Note:  Do not rely on this information. It is very old.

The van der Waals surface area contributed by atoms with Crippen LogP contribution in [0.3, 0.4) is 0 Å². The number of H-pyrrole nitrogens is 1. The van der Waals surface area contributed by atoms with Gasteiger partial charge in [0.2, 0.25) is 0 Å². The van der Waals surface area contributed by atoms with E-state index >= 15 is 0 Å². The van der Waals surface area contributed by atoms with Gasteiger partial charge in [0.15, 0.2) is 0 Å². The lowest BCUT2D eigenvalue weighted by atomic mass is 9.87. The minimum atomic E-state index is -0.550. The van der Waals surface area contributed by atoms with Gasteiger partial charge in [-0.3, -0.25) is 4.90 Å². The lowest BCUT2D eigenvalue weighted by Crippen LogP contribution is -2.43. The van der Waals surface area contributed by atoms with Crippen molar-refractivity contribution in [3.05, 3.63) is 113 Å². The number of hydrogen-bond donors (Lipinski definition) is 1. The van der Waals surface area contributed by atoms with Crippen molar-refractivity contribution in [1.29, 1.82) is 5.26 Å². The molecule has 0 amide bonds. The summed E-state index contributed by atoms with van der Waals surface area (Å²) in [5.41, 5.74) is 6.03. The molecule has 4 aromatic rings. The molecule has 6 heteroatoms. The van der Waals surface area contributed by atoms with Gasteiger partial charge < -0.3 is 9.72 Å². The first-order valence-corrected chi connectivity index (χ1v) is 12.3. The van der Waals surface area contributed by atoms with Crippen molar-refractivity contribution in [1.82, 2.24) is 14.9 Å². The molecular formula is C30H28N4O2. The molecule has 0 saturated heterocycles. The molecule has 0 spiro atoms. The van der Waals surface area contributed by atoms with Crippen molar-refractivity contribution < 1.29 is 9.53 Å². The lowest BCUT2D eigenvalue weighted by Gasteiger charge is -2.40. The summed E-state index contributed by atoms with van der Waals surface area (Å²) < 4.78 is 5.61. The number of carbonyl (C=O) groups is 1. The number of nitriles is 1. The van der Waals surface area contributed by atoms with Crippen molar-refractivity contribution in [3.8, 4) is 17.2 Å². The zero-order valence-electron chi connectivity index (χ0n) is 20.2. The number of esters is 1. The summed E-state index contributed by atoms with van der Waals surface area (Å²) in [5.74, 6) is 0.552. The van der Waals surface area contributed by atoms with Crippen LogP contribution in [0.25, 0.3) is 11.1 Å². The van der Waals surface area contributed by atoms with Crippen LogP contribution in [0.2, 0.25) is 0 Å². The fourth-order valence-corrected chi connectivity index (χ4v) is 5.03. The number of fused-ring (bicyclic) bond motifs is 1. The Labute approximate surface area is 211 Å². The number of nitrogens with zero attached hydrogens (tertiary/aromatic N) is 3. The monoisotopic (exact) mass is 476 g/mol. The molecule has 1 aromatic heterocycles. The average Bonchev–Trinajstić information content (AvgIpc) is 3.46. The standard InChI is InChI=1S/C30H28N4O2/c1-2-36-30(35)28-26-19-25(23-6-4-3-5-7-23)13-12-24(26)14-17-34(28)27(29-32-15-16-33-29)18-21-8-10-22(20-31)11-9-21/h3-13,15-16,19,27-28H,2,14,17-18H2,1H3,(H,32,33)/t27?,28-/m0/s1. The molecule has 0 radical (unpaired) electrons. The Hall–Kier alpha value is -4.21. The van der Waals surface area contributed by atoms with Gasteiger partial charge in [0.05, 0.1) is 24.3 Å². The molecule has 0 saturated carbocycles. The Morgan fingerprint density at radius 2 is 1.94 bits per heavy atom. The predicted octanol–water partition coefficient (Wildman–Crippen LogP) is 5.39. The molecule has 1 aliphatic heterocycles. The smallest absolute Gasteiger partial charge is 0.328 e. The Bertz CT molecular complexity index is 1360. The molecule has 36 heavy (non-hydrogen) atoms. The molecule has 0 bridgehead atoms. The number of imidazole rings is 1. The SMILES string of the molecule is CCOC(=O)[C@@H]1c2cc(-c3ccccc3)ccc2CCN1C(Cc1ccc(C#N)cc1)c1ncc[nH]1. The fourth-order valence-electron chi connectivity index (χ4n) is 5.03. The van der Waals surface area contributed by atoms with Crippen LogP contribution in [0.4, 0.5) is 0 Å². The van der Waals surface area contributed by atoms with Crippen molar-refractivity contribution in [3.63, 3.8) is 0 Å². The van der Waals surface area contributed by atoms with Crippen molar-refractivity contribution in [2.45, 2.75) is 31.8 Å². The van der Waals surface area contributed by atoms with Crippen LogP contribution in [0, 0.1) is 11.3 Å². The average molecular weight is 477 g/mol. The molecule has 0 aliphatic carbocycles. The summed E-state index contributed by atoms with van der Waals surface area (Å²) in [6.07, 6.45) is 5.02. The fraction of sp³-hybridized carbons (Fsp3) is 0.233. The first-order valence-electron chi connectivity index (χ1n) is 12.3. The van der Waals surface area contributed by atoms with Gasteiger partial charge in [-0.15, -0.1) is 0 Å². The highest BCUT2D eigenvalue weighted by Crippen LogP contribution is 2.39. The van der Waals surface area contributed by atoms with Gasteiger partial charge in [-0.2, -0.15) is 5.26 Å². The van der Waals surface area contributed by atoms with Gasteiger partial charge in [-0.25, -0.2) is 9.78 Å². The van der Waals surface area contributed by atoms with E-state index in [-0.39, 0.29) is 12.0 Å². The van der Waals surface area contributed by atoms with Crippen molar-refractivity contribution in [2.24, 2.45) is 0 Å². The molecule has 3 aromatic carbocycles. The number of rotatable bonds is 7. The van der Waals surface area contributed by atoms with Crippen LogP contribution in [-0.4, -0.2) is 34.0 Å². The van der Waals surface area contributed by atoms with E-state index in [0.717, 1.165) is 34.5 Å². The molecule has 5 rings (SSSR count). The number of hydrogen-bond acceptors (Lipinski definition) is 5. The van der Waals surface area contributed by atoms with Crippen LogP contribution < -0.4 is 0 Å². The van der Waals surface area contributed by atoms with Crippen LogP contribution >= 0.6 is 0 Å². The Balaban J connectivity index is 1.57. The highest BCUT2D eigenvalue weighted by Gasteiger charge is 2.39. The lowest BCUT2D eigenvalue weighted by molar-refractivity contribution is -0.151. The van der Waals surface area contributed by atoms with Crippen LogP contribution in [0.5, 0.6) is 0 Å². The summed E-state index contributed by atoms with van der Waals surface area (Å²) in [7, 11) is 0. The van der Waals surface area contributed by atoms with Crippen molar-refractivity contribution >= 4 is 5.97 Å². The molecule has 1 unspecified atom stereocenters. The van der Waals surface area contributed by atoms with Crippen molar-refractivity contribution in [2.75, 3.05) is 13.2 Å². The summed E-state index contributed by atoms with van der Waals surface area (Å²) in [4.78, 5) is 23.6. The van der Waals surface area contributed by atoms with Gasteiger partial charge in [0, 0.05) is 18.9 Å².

Tramways (Swedish tramm = "log") is generally used to signify a street railway, along which cars are smoothly propelled by horses, steam, electricity, or other motive power. Such roads were early employed in mining districts for the purpose of hauling coal and other minerals more easily. Mr. Outram in 1800 tried to develop the system, and some have looked to his name for the etymology of the word. A tramway was constructed in 1801 between Croydon and Wandsworth; but Mr. George Train started the first street tramway at Birkenhead in 1860, and in 1861 he was a11owed to give the experiment a trial in Park Lane, London. The idea, in spite of discouragement, caught on, and in 1870 such progress had been made that the Tramway Act was passed, having for its object to provide for questions of right of passage, gauge, width, repairs, powers of purchase, etc., and tramways are now, like railways, subject to Board of Trade inspection. The earlier tramways sometimes had rails above the level of the roadway, but this system entailed such difficulty and danger to ordinary traffic that it was generally abandoned, and the system, now generally in use, was adopted in which the rail has a groove, into which a flange upon the wheel fits. The advantage of this is that derailment is almost obviated, but it has the disadvantage of increasing friction, owing to the choking up of the groove. Many years ago the omnibuses plying in the suburbs of Manchester passed through Salford upon plain rails, flush with the street, the vehicle being kept on the line by means of a wheel, which could be let down, and which fitted into a groove running parallel to and midway between the rails. The system of flat rails prevails in some Continental towns. The friction is less, especially upon curves, but derailment is frequent. The tramway companies are, for obvious reasons, compelled to keep their ways in repair, as well as the roadway to a certain distance on either side of the line, since the constant drawing on and off the line of ordinary vehicles greatly tries the outer edge of the rail and the roadway adjoining it. Horse-draught is the most common mode of propulsion, but the constant straining upon starting tells heavily upon horses, and other and more economical methods have been adopted. Of these steam is the most objectionable, and has been little used. Compressed air has been tried, with moderate success. Upon steep gradients an endless travelling cable worked by a fixed engine has been found very efficacious. In this system the passenger car is preceded by a dummy car, which has an ingenious arrangement for gripping and letting go of the rope. The system may be seen at Highgate Hill, and at Streatham Hill and Brixton and at Melbourne, Australia. Probably the coming motive-power for trams is electricity. When horses are not employed a more elaborate system of points is required at crossings, since no side inclination can be given to the car. In the matter of cars there is much to be learnt from some of the Continental arrangements.